Ready to take your business to new heights? Start your free trial of Method today. 

Zoho Sheet

Zoho sheet product screenshot

Image credit: Zoho Sheet

Zoho Sheet, part of the Zoho Office Suite, is a cloud-based solution known for its scalability and functionality. Zoho Sheet accommodates diverse data formats and structures by bridging the gap between traditional spreadsheets and modern collaborative needs. 

Enhanced with in-memory storage and advanced filtering and sorting, Zoho Sheet not only automates repetitive data tasks but also reduces the risk of data integrity issues. 

Zoho Sheets works well with large datasets but has limited options for advanced features and customization. 

This is a good option for those wondering what is better than Excel for large data.


Airtable product shot

Image credit: Airtable

Next up is Airtable, a versatile low-code platform that outperforms in terms of concurrent user access. 

The spreadsheet-database hybrid handles large sets of information and enhances data modeling capabilities. Additionally, Airtable’s cloud-based service minimizes data storage challenges and ensures consistent data backup and recovery.

What’s more, Airtable’s diverse view options, including grid, calendar, and Kanban boost its data visualization capabilities. 

However, it’s worth noting that advanced features are available only for paid plans. Some users may also face a learning curve when delving into complex functions. 


SQL is a programming language that offers more advanced analytics to manage large data. 

In comparison to Excel, SQL allows for complex data queries. For those unfamiliar, a complex data query refers to finding something within a lot of data. 

Complex query performance is a key aspect of SQL servers and database management systems like MySQL, which also enable: 

  • High data volume handling. 
  • Data compression features. 
  • Distributed computing. 
  • Parallel processing. 
  • Data warehousing.
  • Machine learning integration.

While SQL provides robust data security measures, it does have a steep learning curve, especially if you don’t have prior coding experience. 

How to choose the best tool for large datasets

There isn’t always a super clear-cut answer to what is better than Excel for large data. With a variety of tools for handling large datasets, you wonder which one to go for. 

Selecting the best tool should be a well-thought-out decision that considers various factors. Here are a few things to consider.

Understand your data

Getting the most from your data begins with one key step: really knowing it. Don’t be afraid to roll up your sleeves and become better acquainted with your spreadsheets!

Consider the type of data you have. Is it a structured set of numbers, a bunch of text details, or both? 

Knowing your data inside out will help you find a tool that can handle it, especially as your business scales. 

Define your objectives

In any business, clarity is power. Determining objectives early on helps you pick the right tool and stay on track.

Define your end goal. Whether it’s streamlined reporting, automated data cleaning, or data warehousing, your goals shape your tool of choice. 

Evaluate performance and scalability

Scalability is key, especially for a business with its eye set on the future. A tool that scales and eliminates performance bottlenecks is a green flag for growing businesses. 

After all, having large datasets means there’s more work to be done. Make sure to monitor how well a tool handles data without compromising performance.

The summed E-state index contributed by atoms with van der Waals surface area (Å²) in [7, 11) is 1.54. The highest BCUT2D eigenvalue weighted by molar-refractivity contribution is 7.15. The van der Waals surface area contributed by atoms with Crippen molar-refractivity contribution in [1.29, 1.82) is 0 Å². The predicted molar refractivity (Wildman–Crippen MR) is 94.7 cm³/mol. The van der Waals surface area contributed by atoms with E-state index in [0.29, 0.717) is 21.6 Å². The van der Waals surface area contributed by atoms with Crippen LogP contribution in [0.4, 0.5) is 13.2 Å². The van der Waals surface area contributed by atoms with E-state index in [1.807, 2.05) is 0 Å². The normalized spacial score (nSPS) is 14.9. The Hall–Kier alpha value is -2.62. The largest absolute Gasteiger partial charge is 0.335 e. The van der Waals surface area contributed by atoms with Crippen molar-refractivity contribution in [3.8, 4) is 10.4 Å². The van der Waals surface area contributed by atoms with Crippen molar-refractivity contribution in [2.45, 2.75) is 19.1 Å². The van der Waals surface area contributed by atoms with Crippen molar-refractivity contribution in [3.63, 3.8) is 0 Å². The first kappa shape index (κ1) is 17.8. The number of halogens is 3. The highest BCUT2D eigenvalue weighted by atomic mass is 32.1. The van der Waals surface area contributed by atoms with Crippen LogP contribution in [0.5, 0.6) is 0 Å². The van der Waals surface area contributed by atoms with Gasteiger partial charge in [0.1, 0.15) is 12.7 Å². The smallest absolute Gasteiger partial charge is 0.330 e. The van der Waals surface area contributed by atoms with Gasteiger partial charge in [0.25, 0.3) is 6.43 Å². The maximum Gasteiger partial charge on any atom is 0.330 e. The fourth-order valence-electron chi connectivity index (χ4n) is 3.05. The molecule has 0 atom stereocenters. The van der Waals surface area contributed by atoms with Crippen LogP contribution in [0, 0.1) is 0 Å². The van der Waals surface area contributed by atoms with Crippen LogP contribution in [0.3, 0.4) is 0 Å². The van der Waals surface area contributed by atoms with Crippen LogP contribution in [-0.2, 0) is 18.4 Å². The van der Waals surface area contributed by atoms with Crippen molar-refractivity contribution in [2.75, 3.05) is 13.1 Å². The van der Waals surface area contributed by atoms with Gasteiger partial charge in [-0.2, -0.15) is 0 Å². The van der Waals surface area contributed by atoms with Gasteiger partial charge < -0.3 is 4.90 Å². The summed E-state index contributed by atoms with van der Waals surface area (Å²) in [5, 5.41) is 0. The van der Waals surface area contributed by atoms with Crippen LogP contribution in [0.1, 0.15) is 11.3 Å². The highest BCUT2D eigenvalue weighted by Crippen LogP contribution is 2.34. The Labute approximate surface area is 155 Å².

Remember, it’s all about finding a tool that not only fits your current needs but also grows alongside you!

Consider integration capabilities

It’s no secret that connected businesses thrive, so it’s important to look for tools that integrate with other platforms. 

A tool that works well with others can be a game-changer. Among the many benefits, integration with new and existing tools means less hassle for you and more synergy for your business. 

What’s more, integration facilitates real-time data processing, optimizes for faster data retrieval, and ensures there’s no data loss or overlaps along the way,

Assess security and compliance

Security is a non-negotiable when it comes to working with data, whether small or large. When working with your business’ sensitive data, it’s better to be safe than sorry. 

It’s important to ensure that your chosen tool meets industry standards and provides adequate data security enhancements. 

Ease of use and learning curve

There’s nothing worse than a tool that’s complicated or takes long to learn. 

Choosing a user-friendly tool not only bridges Excel gaps, but also allows everyone to collaborate better together. 

Flexibility and customization

No two businesses are identical, and neither are their data needs. A solution that customizes according to specific business needs is important to consider. 

Whether you aim to enhance flexibility or craft tailored solutions, your data tool should be able to meet expectations with ease. 

Break free from the limits of Excel to scale your business and data with confidence. 

What is better than Excel for large data: Frequently asked questions

What is the maximum GB size for Excel?

The maximum size for an Excel file depends on the version and your computer’s specifications. Limits generally range from 250 MB to 2 GB. 

Can Python replace Excel?

Python and Excel serve different purposes. Excel is a solid option for basic data tasks and visualizations and is easy to use for those without coding experience. Python is better for large datasets and complex analysis, offering more power and scalability. 

Excel and Python can also be paired to blend their strengths together. So, while Python can handle some tasks better than Excel, it doesn’t entirely replace it. The choice is really up to you! 

Will AI replace Excel?

While AI enhances data handling, Excel still remains a strong contender. Despite AI’s advanced analytics and automation, teams trust Excel’s familiarity and straightforward approach. It’s this simplicity that makes Excel the preferred data tool for small businesses. 

In short, AI is not set to replace Excel but rather transform how we use it. 

Can I migrate my existing Excel data to these alternative tools without data loss?

Yes, Excel data can be transferred to Google Sheets, Zoho Sheet, Method, Airtable, and SQL databases without data loss. 

Tip: Remember to review your data after migrating, especially if you have special formulas or setups in your Excel sheets. 

See how Method gives you control over large data sets today. 

Image credit: Nana Smirnova via Unsplash